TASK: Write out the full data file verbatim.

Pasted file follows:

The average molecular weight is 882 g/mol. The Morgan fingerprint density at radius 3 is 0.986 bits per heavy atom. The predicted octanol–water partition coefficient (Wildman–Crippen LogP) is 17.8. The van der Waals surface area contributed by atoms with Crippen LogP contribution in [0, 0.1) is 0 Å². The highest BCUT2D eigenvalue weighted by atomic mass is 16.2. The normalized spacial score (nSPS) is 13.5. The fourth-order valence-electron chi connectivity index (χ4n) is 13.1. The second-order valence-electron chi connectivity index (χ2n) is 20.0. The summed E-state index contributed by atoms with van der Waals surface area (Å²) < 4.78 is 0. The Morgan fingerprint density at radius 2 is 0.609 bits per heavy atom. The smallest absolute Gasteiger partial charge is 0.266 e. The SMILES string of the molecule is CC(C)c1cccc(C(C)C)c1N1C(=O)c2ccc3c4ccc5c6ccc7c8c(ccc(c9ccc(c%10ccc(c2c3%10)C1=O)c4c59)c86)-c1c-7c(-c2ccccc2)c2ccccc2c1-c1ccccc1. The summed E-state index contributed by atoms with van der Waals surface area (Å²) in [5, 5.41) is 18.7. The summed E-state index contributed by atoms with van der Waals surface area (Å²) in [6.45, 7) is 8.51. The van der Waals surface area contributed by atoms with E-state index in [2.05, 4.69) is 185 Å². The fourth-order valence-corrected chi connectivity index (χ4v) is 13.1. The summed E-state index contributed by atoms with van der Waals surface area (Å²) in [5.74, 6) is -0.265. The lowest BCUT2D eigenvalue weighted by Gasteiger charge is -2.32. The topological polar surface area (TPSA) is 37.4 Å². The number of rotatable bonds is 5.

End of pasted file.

The average molecular weight is 882 g/mol. The Morgan fingerprint density at radius 3 is 0.986 bits per heavy atom. The predicted octanol–water partition coefficient (Wildman–Crippen LogP) is 17.8. The van der Waals surface area contributed by atoms with Crippen LogP contribution in [0, 0.1) is 0 Å². The highest BCUT2D eigenvalue weighted by atomic mass is 16.2. The normalized spacial score (nSPS) is 13.5. The fourth-order valence-electron chi connectivity index (χ4n) is 13.1. The second-order valence-electron chi connectivity index (χ2n) is 20.0. The summed E-state index contributed by atoms with van der Waals surface area (Å²) < 4.78 is 0. The Morgan fingerprint density at radius 2 is 0.609 bits per heavy atom. The smallest absolute Gasteiger partial charge is 0.266 e. The SMILES string of the molecule is CC(C)c1cccc(C(C)C)c1N1C(=O)c2ccc3c4ccc5c6ccc7c8c(ccc(c9ccc(c%10ccc(c2c3%10)C1=O)c4c59)c86)-c1c-7c(-c2ccccc2)c2ccccc2c1-c1ccccc1. The summed E-state index contributed by atoms with van der Waals surface area (Å²) in [5, 5.41) is 18.7. The summed E-state index contributed by atoms with van der Waals surface area (Å²) in [6.45, 7) is 8.51. The van der Waals surface area contributed by atoms with E-state index in [2.05, 4.69) is 185 Å². The fourth-order valence-corrected chi connectivity index (χ4v) is 13.1. The summed E-state index contributed by atoms with van der Waals surface area (Å²) in [5.74, 6) is -0.265. The lowest BCUT2D eigenvalue weighted by Gasteiger charge is -2.32. The topological polar surface area (TPSA) is 37.4 Å². The number of rotatable bonds is 5.